#1
I hear alot about arpeggios, and I already know decent amount about scales, but I haven't tryed learning about arpeggios. What are they exactly? From what I can see its just playing the notes of a chord, like for major arpeggios you play the 1st, 3rd, and 5th notes of the scale. Is that right? what role do they play in soloing and how should I go about learning them?
#2
they are basically the notes of a chord played individually like a scale, you can use the octave of a chord thats being played for rhythm during a solo, theres probably a book on them
#3
yeah ur pretty much right, it's taking a chord and playing the individual tones instead of the entire thing, like fret a Cmajor chord and pick each string individually, and u are arpreggiating a Cmajor chord...i don't like shred any, but i know that that's what it's used for in soloing mainly, but other guitarists use it in there solos (it just sounds cool sometimes), listen to the first solo from david gilmour in comforatbly numb, he arppregiates some chords, there are a lot of other examples, but none come to mind right now, except for that last solo in rocket queen from guns n' roses, anywayz, pretty much, just learn ur chords and scales and find them on ur guitar and memorize the patterns they make in as many places as u like on the guitar, that way you can easily play them back and transpose them back and forth, hope this helps
#4
Alright, so are arpeggios very important for soloing though? I want to improve my lead guitar.
#5
1st, 3rd, and 5th would be a triad. Play 1st, 3rd, 5th, Octave, and maybe add a 10th, then it's an arpeggio. Just learn and memorize the shape of a major and minor arpeggio. The good thing about using them is that they are all strong notes in the scale, so if you play those notes, even if its not in scalar order, you will never play any "bad" notes.
#6
Quote by DoctrDrew116
1st, 3rd, and 5th would be a triad. Play 1st, 3rd, 5th, Octave, and maybe add a 10th, then it's an arpeggio.
No.

An arpeggio is simply when you play the notes of a chord individually. You can arpegiate triad chords, seventh chords, suspended chords, anything really.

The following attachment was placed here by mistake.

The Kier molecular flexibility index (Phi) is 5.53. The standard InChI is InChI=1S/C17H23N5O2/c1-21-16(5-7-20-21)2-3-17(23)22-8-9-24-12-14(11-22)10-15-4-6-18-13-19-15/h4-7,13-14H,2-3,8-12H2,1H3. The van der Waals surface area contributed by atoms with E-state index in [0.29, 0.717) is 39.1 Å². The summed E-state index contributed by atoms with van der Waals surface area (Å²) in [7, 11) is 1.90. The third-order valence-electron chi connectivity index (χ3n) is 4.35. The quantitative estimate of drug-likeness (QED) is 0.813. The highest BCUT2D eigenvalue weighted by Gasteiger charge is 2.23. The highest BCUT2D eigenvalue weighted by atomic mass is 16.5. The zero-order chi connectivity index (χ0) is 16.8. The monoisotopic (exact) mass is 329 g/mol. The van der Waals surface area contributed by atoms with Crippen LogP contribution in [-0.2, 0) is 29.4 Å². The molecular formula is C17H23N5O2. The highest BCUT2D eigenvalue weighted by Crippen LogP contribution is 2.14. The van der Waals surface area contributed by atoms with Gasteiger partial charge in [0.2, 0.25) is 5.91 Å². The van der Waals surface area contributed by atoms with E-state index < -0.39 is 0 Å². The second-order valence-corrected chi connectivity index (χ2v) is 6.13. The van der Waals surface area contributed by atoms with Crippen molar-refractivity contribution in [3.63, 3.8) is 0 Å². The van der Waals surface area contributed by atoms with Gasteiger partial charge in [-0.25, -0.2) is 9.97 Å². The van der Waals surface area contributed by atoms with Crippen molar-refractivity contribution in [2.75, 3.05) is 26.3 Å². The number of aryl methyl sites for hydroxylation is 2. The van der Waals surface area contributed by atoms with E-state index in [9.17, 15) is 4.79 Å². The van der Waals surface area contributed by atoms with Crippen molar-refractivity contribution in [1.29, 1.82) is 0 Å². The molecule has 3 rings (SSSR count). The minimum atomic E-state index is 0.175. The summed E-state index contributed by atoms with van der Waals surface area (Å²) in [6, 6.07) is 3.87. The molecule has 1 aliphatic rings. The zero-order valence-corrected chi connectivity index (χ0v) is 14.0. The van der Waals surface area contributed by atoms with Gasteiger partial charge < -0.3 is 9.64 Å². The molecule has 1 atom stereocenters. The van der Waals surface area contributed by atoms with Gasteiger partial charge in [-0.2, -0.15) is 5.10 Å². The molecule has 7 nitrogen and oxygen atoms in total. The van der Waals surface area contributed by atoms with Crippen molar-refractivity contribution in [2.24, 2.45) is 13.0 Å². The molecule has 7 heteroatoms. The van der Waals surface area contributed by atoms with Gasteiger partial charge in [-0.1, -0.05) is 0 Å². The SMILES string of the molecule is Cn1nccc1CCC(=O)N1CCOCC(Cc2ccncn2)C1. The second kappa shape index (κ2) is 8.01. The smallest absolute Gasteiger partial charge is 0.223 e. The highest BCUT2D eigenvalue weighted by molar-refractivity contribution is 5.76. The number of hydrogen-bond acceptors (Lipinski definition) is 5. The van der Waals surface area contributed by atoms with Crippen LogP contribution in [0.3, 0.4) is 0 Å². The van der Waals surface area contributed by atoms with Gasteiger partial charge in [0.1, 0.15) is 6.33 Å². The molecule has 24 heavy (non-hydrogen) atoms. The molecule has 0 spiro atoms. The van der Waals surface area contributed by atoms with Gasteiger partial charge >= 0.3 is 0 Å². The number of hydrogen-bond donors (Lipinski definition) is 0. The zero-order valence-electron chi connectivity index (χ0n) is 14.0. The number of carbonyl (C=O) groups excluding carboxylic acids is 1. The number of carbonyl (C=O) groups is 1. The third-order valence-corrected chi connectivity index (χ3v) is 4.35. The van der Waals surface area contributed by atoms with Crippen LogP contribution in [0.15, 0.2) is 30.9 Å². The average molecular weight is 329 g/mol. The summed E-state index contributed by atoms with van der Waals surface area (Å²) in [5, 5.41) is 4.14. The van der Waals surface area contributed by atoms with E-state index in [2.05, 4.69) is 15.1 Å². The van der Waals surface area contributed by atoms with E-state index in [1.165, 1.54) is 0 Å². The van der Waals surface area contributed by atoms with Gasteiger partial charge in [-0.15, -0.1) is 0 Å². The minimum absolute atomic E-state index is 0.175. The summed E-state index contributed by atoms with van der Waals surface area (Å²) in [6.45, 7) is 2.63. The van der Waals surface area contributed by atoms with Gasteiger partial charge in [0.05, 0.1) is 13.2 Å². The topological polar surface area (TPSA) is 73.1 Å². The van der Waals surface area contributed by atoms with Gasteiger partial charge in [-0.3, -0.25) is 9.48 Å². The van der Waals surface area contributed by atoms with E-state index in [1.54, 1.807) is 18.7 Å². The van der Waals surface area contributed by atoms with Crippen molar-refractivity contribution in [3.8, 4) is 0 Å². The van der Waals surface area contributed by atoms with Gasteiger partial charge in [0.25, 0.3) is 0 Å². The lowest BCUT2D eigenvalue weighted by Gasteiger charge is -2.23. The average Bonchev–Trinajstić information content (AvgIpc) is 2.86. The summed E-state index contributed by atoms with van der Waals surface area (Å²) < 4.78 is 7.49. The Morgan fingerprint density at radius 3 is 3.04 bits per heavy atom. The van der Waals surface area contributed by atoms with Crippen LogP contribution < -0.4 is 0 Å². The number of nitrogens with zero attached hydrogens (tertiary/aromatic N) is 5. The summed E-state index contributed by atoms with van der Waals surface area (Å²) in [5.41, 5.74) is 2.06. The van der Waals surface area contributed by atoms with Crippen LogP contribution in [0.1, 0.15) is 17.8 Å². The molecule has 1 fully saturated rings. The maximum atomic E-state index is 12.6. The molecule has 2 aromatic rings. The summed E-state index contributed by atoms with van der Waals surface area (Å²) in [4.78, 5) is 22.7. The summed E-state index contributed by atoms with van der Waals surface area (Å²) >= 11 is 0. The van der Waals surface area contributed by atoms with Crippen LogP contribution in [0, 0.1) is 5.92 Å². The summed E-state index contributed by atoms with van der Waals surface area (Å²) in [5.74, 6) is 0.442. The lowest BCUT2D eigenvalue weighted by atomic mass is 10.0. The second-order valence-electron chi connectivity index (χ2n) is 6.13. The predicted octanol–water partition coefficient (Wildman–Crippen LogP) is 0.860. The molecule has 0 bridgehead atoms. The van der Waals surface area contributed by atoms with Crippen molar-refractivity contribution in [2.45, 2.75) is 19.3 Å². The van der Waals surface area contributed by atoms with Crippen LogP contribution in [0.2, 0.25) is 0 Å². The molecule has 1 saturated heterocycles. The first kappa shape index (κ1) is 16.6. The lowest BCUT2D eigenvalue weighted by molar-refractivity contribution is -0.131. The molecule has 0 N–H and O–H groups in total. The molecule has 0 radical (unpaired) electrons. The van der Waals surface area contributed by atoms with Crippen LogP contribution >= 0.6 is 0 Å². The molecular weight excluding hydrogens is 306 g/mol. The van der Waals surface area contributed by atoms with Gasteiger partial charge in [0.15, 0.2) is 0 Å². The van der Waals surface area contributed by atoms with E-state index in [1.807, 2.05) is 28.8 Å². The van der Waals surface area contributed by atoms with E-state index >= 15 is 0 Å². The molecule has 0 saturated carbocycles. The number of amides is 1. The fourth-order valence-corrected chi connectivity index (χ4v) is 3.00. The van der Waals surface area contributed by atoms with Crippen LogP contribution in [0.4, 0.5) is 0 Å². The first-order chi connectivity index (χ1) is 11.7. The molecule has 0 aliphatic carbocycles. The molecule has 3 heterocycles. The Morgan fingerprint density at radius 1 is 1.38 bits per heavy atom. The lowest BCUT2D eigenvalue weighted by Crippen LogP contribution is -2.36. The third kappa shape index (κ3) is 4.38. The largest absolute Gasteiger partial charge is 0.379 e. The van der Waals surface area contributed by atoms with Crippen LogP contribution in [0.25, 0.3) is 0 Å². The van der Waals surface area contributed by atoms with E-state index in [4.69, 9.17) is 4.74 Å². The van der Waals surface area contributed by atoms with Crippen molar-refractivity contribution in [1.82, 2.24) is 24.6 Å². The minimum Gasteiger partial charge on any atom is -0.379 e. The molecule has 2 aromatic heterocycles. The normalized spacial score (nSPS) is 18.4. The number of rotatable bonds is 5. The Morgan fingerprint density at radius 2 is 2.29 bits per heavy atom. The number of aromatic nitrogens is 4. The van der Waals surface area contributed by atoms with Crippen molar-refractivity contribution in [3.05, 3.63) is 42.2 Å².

They are used in soloing as nice sounding licks. Sometimes they are sweep picked, but often not. There is an excellent article about arpeggios in the UG lesson archive.
#7
Quote by FlyF1402
Alright, so are arpeggios very important for soloing though? I want to improve my lead guitar.


well it depends, there are a lot of styles of soloing, it just depends on the style u want to pursue, people that play shred generally play crazy fast arppregios, so if you like that then practice it and it will improve ur shred skills, but some guitarists just like to use them once in a while to add a different kind of sound, like those two songs that i reffered to before, but in any case, it's good to know them and try to incorporate them, but they aren't CRUCIAL soloing, if ur going for more of a blues sorta style pentatonics and stuff around that are what most blues guitarists use
#8
I'm not a big shredding fan, I think after a point it stops being musical. but anyway, I think I want to learn a little about them to improve my soloing, because I wanna use more than just pentatonic and blues scales to solo, I'm looking to become somewhat versatile.
#9
Quote by FlyF1402
I'm not a big shredding fan, I think after a point it stops being musical. but anyway, I think I want to learn a little about them to improve my soloing, because I wanna use more than just pentatonic and blues scales to solo, I'm looking to become somewhat versatile.
Arps are common in shred, but they are used in plenty of other places. You can use them a part of a nice melody (like Knopfler-see lesson) or as part of a rhythm passage (Hotel California). Or you can zip through them like Yngwie.
#10
ok, try taking ur typical D-major, D-minor shapes, and arppregiating them somewhere else on the guitar like these...

---10----------------11------------------------
-------12----------------12----------------------
-----------11-----------------11-----------------
----------------(12)--------------(13)-----------
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also try taking ur typical barre chords and playing parts of them at other positions, like

Em Am
-12------------------12----------------------------
-----12-------------------13--------------------
----------12-------------------14-------------------
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